Crop Protection Permits
A landholder is required to hold a crop protection permit to poison, trap, and shoot wildlife which is causing damage to pasture and crops.
A combined permit is issued for wallaby (Bennett’s and Tasmanian Pademelon) and brushtail possum. Individual permits are issued for other species.
Applying for a Permit
Crop protection permits are issued by the Wildlife Management Branch
. Applications can be submitted via post, fax, email, or in person. Contact details can be found at the bottom of this page.
When completing a crop protection permit application form the following details are required:
- the full name and address (residential and postal) of the applicant;
- the property name if applicable, the property size, and the property address;
- notification of any relevant offences (wildlife or firearm related) resulting in a conviction within the last five years; and
- background information - including the type of wildlife, the damage being caused, and any previous control measures.
Where a property is managed or leased the applicant must provide landholder details for verification purposes.
An application may take five to ten working days to be processed. An approved crop protection permit will then be posted or emailed to the applicant. Permits with tags will be posted.
Interim permits are available for several nuisance bird species. A permit to allow damage mitigation can be issued immediately and a standard permit will follow in due course.
The table shows the format of crop protection permits and take return requirements for common species.
|Brush Tail Possum and Wallaby (Bennett's and Tasmanian pademelon)||5 years||no||Required on request. |
Information must be kept for a 5 year period
|Various nuisance bird species||12 months||no||28 days after expiry of the permit|
|Fallow deer (permit includes tags)||various||no||28 days after expiry of the permit|
|Forester Kangaroo |
(permit includes tags)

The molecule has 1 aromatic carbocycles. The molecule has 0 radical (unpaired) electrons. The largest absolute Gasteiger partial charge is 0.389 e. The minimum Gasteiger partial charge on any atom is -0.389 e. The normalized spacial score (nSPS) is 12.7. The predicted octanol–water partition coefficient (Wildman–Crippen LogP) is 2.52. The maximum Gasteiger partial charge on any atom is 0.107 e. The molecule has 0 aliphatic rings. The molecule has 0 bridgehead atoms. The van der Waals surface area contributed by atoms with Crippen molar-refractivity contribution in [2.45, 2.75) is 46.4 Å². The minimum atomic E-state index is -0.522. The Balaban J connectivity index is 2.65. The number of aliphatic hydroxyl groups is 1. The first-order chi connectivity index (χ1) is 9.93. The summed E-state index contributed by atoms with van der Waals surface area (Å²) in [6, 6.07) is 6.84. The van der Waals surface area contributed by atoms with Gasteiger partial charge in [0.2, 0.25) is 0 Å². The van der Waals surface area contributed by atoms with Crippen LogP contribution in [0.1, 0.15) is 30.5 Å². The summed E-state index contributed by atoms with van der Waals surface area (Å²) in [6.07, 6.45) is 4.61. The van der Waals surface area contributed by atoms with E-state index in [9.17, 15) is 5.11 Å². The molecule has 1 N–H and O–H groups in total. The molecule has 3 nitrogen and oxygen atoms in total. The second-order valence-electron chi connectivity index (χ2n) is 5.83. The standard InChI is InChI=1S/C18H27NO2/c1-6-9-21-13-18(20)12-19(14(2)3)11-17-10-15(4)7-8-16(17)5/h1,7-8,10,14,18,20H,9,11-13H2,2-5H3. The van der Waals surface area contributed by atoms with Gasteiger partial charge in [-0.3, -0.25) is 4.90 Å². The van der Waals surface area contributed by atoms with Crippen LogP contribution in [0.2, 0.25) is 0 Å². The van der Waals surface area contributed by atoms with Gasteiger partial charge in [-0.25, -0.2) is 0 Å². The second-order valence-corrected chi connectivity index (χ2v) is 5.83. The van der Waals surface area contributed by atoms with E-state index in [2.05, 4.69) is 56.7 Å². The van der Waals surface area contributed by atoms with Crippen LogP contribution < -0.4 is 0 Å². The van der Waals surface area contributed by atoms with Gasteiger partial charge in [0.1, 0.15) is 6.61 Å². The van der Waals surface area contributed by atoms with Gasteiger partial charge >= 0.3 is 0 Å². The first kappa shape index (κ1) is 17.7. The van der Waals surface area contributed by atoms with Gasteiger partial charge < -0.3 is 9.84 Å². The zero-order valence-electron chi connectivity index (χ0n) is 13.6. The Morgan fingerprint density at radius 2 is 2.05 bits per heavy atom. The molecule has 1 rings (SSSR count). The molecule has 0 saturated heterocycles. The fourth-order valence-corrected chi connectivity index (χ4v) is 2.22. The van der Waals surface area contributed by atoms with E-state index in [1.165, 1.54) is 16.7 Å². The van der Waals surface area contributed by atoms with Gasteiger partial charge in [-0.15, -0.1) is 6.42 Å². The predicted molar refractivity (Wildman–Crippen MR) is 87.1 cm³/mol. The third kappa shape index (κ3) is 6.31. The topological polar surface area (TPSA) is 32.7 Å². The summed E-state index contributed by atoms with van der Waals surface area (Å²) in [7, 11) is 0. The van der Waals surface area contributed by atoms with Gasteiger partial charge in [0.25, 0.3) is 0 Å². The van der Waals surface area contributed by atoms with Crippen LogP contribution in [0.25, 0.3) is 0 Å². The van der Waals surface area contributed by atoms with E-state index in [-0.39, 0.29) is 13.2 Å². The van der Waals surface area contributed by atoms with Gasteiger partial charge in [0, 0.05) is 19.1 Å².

|various||yes||28 days after expiry of the permit|
|Wombat||12 months||no||28 days after expiry of the permit|
Crop protection permits for a number of species require landholders to forward harvest (take) information to the Department within 28 days of the permit expiring, by completing and returning the reverse side of the permit.
Further permits will not be issued to a landholder until the take details for any previous permits have been received. Please note that a return must still be provided even if the take is zero or a renewal is not required.
A copy of previous permits can be provided upon request where the original has been misplaced or lost to allow a landholder to submit their return information.
Please note that permit returns assist in the management of wildlife and ensure that future permit requirements can be processed promptly.
Landholders can update the information they provided when obtaining a permit by contacting the Wildlife Management Branch at any time during the permit period or via the permit return form.
A property logbook can be provided on request to assist landholders to tally the take for various species.
Reminder notices will be sent to landholders when wallaby and possum permits are due for renewal but this does not currently occur for other permit types.
To have a permit reissued, please complete the new application section on your expired permit before returning it to the Department. An Officer will then contact you to discuss your application.
Recording Tag Allocation
Crop protection permits for fallow deer and forester kangaroo are issued with tags allocated to the landholder, not the additional permit holders (hunters) operating under the permit.
It is recommended that landholders keep a record of who they have allocated permit tags to and note the specific tag numbers.
The legal obligations that govern crop protection permits can be found at www.thelaw.tas.gov.au.
Search for the Wildlife (General) Regulations 2010.